Primary education: listening and observing
Primary education: listening and observing

Start this free course now. Just create an account and sign in. Enrol and complete the course for a free statement of participation or digital badge if available.

Free course

Primary education: listening and observing

1 Cross-curricular projects

In Session 4, you heard children talking about homework. They said they would like to have homework that is fun and interesting. Children are very likely to say the same about their classroom learning.

In primary schools there is an emphasis on literacy (reading and writing) and numeracy (calculating and number work), but there is also an emphasis on cross-curricular thematic projects or ‘topic’ work, where children learn a number of different curriculum subjects under one theme.

You met teacher Sarah Johnson in Session 3. Watch her now as she talks about cross-curricular work and how she plans it. At the moment, she is teaching a wide range of subjects to 4 and 5 year old children, all linked to the story of Peter Pan.

Download this video clip.Video player: Video 1
Skip transcript: Video 1

Transcript: Video 1

SARAH JOHNSON
I'd say cross-curricular work, it's quite a creative approach to teaching. It's a way where you can develop a child's skills, knowledge, and understanding through topics which are interconnected. At the moment in reception, we have been learning about Peter Pan. So through Peter Pan we've been able to talk about the past and look at old time London and talk about how London has changed. And through that, the children have been able to interview their parents at home and talk about how toys have changed over time and then link it back to their own experiences. We've also then moved on to talk about Mermaid Lagoon and underwater creatures and sea creatures and sea animals. And so tomorrow, we're actually going to go to the Sea Life Centre and investigate that a little bit further, which takes us quite nicely onto our next topic in the summertime, which is all about mini beasts and super worms. So we start with the Julia Donaldson text Superworm. And we talk about mini beasts. But in the Sea Life Centre, there is a section which is or is called a ranger section, and there's lots of mini beasts there. So that kind of prepares the children for their new learning which is going to take place after the holiday.
End transcript: Video 1
Video 1
Interactive feature not available in single page view (see it in standard view).

Which curriculum subjects do you think children are learning in the Peter Pan topic and the trip to the sea life centre? Take a moment to jot these down, and then check your ideas with what Sarah says.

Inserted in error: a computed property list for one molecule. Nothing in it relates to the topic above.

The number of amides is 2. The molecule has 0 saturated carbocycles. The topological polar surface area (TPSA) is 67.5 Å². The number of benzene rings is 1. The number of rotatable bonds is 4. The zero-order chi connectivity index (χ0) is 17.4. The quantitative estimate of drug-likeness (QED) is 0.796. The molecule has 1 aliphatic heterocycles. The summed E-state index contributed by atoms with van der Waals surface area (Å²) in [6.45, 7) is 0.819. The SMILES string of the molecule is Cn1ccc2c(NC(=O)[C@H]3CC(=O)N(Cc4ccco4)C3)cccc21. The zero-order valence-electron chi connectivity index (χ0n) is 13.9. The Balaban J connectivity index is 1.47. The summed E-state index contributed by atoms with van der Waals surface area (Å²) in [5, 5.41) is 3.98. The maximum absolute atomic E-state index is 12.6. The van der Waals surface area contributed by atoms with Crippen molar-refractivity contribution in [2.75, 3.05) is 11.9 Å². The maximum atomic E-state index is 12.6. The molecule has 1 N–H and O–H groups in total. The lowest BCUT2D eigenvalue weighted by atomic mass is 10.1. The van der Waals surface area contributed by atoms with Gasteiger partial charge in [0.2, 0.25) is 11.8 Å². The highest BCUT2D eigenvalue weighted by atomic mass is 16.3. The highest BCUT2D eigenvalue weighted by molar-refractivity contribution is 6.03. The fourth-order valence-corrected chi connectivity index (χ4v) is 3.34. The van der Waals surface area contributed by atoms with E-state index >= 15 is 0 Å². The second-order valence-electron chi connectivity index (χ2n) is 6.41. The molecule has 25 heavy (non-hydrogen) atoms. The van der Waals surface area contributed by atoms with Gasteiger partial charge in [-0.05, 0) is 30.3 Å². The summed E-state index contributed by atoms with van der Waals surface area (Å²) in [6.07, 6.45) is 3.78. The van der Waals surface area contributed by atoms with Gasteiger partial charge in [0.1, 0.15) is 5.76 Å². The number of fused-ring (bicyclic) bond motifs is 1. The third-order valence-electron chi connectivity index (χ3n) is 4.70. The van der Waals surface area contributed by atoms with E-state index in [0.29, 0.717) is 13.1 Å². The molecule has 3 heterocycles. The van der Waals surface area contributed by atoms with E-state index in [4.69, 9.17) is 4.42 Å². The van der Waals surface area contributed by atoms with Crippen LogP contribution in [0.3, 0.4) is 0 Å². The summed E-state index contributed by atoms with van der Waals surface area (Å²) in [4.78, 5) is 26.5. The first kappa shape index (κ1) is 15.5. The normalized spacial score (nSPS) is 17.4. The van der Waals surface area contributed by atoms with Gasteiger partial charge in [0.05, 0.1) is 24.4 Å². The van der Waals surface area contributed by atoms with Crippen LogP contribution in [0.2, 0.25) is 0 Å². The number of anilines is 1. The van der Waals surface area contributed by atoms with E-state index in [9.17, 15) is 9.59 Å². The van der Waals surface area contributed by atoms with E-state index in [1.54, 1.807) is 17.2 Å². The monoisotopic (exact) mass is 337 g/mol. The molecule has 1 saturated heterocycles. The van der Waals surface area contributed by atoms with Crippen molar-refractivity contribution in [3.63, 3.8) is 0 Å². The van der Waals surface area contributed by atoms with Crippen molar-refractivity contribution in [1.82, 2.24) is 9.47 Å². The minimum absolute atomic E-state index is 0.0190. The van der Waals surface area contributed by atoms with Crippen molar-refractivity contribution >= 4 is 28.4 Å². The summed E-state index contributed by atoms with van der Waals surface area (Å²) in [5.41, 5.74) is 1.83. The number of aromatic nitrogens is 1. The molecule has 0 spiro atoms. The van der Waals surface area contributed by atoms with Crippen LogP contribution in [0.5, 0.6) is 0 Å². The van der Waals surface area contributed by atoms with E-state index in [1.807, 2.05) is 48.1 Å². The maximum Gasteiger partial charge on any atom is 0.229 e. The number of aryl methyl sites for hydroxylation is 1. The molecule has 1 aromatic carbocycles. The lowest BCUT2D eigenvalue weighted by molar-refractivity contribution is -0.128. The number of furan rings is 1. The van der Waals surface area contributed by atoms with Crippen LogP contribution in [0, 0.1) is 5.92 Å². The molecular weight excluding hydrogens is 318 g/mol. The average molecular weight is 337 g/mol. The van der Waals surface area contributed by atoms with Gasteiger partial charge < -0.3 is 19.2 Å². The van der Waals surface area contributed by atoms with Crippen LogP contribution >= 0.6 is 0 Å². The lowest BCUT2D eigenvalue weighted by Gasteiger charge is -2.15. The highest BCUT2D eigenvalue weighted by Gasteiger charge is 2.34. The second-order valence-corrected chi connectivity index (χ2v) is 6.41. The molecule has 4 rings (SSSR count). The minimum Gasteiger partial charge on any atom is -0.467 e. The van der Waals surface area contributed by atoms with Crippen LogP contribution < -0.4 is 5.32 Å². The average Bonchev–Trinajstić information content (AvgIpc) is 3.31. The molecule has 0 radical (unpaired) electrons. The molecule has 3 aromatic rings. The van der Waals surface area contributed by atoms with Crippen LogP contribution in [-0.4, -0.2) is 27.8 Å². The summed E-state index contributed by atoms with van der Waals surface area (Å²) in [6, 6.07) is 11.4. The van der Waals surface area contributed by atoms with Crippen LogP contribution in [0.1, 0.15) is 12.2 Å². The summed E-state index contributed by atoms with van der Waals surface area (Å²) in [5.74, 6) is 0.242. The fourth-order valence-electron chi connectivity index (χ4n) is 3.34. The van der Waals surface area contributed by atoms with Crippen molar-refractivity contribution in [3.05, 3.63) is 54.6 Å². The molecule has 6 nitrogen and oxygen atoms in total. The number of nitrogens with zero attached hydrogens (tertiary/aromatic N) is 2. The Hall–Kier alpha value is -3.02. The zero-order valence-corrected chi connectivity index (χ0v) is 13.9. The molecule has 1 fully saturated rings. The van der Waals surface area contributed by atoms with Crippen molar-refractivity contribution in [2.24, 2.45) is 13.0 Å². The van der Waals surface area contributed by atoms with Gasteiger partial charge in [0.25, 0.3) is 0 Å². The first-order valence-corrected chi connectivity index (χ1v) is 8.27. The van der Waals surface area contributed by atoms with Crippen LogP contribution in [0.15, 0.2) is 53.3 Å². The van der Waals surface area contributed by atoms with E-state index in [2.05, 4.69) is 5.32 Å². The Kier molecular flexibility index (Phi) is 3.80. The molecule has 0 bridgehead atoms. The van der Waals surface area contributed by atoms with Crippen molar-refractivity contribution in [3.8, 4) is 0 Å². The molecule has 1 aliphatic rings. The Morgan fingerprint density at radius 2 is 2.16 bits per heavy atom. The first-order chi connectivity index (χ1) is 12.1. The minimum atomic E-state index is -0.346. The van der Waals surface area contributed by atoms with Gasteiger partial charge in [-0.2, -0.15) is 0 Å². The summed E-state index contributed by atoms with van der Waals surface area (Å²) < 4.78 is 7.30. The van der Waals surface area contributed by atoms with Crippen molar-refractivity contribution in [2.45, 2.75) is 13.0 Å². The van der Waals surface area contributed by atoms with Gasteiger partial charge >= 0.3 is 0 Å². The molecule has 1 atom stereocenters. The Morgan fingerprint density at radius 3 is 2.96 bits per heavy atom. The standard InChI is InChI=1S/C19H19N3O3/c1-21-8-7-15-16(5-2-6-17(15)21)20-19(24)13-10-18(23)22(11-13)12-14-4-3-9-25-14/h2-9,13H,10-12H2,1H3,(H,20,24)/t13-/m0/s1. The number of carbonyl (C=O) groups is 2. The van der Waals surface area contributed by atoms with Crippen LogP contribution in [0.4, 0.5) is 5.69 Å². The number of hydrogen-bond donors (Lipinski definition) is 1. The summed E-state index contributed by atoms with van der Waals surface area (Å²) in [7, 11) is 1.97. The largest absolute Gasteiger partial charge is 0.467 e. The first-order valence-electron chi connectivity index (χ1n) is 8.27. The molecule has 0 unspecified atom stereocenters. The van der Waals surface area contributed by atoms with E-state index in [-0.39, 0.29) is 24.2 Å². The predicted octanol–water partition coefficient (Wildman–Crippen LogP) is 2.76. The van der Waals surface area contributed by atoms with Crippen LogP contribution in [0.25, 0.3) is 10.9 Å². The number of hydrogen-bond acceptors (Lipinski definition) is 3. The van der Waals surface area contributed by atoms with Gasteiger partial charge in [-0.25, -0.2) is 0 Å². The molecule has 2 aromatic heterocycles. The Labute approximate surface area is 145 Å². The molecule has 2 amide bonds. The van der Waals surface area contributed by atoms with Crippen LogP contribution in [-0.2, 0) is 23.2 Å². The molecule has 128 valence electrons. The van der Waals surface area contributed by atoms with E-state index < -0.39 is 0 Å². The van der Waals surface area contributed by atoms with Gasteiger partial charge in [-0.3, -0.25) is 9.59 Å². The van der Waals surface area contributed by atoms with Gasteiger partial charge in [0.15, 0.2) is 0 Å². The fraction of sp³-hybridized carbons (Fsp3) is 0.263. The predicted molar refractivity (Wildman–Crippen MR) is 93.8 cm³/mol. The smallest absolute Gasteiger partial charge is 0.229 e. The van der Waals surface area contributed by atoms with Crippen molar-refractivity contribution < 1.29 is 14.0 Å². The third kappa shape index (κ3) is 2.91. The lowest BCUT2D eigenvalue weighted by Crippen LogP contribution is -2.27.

Download this video clip.Video player: Video 2
Skip transcript: Video 2

Transcript: Video 2

SARAH JOHNSON
So we are covering history. Because we're talking about how things have changed over time. We have been covering literacy. Because the children will be able to write about what their favourite part of the trip was, or their favourite animal. We're also going to get some clay out, which encourages that expressive arts and design. And the children will be able to use different materials. So they'll use their clay to recreate one of their favourite sea animals. With their maths, we do things like, we put sea creatures in water. And we can do things like estimate, and how many animals do you think are in the water? Are you correct? Can we sort them out? So there's lots of links that you can make just round taken an interest that you think the child will like. In addition to that, we obviously have our role play area, which is Peter Pan's hideout. So we get their PSED side of it. And we get the communication and language. And we get note make kind of signs that you put on the role play.
End transcript: Video 2
Video 2
Interactive feature not available in single page view (see it in standard view).

Were you surprised that when Sarah plans play and exploration activities for young children that she has curriculum subjects such as literacy and numeracy in mind, and that she blends different curriculum subjects into children’s play?

Sarah uses a couple of terms that you may not be familiar with:

  • PSED stands for Personal, Social and Emotional Development.
  • Julia Donaldson is a children’s author.
PDP_1

Take your learning further371

Making the decision to study can be a big step, which is why you'll want a trusted University. The Open University has 50 years’ experience delivering flexible learning and 170,000 students are studying with us right now. Take a look at all Open University courses372.

If you are new to university level study, we offer two introductory routes to our qualifications. Find out Where to take your learning next?373 You could either choose to start with an Access courses374or an open box module, which allows you to count your previous learning towards an Open University qualification.

Not ready for University study then browse over 1000 free courses on OpenLearn375 and sign up to our newsletter376 to hear about new free courses as they are released.

Every year, thousands of students decide to study with The Open University. With over 120 qualifications, we’ve got the right course for you.

Request an Open University prospectus371